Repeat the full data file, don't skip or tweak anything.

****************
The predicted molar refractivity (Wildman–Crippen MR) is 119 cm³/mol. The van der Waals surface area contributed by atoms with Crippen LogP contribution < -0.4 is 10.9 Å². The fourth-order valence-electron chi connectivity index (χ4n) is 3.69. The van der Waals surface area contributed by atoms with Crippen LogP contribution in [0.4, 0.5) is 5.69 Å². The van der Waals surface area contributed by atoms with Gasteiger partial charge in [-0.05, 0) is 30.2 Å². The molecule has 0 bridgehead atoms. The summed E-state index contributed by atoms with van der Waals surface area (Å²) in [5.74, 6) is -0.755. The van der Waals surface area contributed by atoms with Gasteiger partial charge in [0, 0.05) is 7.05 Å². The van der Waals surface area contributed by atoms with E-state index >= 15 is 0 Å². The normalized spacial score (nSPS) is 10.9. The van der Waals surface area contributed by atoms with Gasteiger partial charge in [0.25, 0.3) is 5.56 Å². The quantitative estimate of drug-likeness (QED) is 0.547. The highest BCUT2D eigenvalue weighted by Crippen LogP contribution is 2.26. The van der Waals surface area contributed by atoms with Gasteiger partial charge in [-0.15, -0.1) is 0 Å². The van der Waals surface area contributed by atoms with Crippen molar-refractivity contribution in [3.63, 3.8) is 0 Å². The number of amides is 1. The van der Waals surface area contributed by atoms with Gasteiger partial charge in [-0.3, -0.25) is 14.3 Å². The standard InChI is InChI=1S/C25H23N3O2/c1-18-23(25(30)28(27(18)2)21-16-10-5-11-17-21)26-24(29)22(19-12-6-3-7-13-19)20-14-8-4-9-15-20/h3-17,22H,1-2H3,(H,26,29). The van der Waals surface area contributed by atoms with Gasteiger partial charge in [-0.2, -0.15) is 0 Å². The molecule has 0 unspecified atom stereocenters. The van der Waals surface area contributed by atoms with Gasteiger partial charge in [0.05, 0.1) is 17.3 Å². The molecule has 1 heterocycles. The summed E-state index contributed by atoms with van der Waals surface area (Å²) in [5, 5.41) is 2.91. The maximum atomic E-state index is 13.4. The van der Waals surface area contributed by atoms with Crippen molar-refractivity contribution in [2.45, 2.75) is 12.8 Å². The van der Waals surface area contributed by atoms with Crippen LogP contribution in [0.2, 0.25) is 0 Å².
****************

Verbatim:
The predicted molar refractivity (Wildman–Crippen MR) is 119 cm³/mol. The van der Waals surface area contributed by atoms with Crippen LogP contribution < -0.4 is 10.9 Å². The fourth-order valence-electron chi connectivity index (χ4n) is 3.69. The van der Waals surface area contributed by atoms with Crippen LogP contribution in [0.4, 0.5) is 5.69 Å². The van der Waals surface area contributed by atoms with Gasteiger partial charge in [-0.05, 0) is 30.2 Å². The molecule has 0 bridgehead atoms. The summed E-state index contributed by atoms with van der Waals surface area (Å²) in [5.74, 6) is -0.755. The van der Waals surface area contributed by atoms with Gasteiger partial charge in [0, 0.05) is 7.05 Å². The van der Waals surface area contributed by atoms with E-state index >= 15 is 0 Å². The normalized spacial score (nSPS) is 10.9. The van der Waals surface area contributed by atoms with Gasteiger partial charge in [0.25, 0.3) is 5.56 Å². The quantitative estimate of drug-likeness (QED) is 0.547. The highest BCUT2D eigenvalue weighted by Crippen LogP contribution is 2.26. The van der Waals surface area contributed by atoms with Gasteiger partial charge in [-0.15, -0.1) is 0 Å². The van der Waals surface area contributed by atoms with Crippen molar-refractivity contribution in [3.63, 3.8) is 0 Å². The number of amides is 1. The van der Waals surface area contributed by atoms with Gasteiger partial charge in [-0.3, -0.25) is 14.3 Å². The standard InChI is InChI=1S/C25H23N3O2/c1-18-23(25(30)28(27(18)2)21-16-10-5-11-17-21)26-24(29)22(19-12-6-3-7-13-19)20-14-8-4-9-15-20/h3-17,22H,1-2H3,(H,26,29). The van der Waals surface area contributed by atoms with Gasteiger partial charge in [-0.2, -0.15) is 0 Å². The molecule has 0 unspecified atom stereocenters. The van der Waals surface area contributed by atoms with Gasteiger partial charge in [0.05, 0.1) is 17.3 Å². The molecule has 1 heterocycles. The summed E-state index contributed by atoms with van der Waals surface area (Å²) in [5, 5.41) is 2.91. The maximum atomic E-state index is 13.4. The van der Waals surface area contributed by atoms with Crippen molar-refractivity contribution in [2.45, 2.75) is 12.8 Å². The van der Waals surface area contributed by atoms with Crippen LogP contribution in [0.2, 0.25) is 0 Å².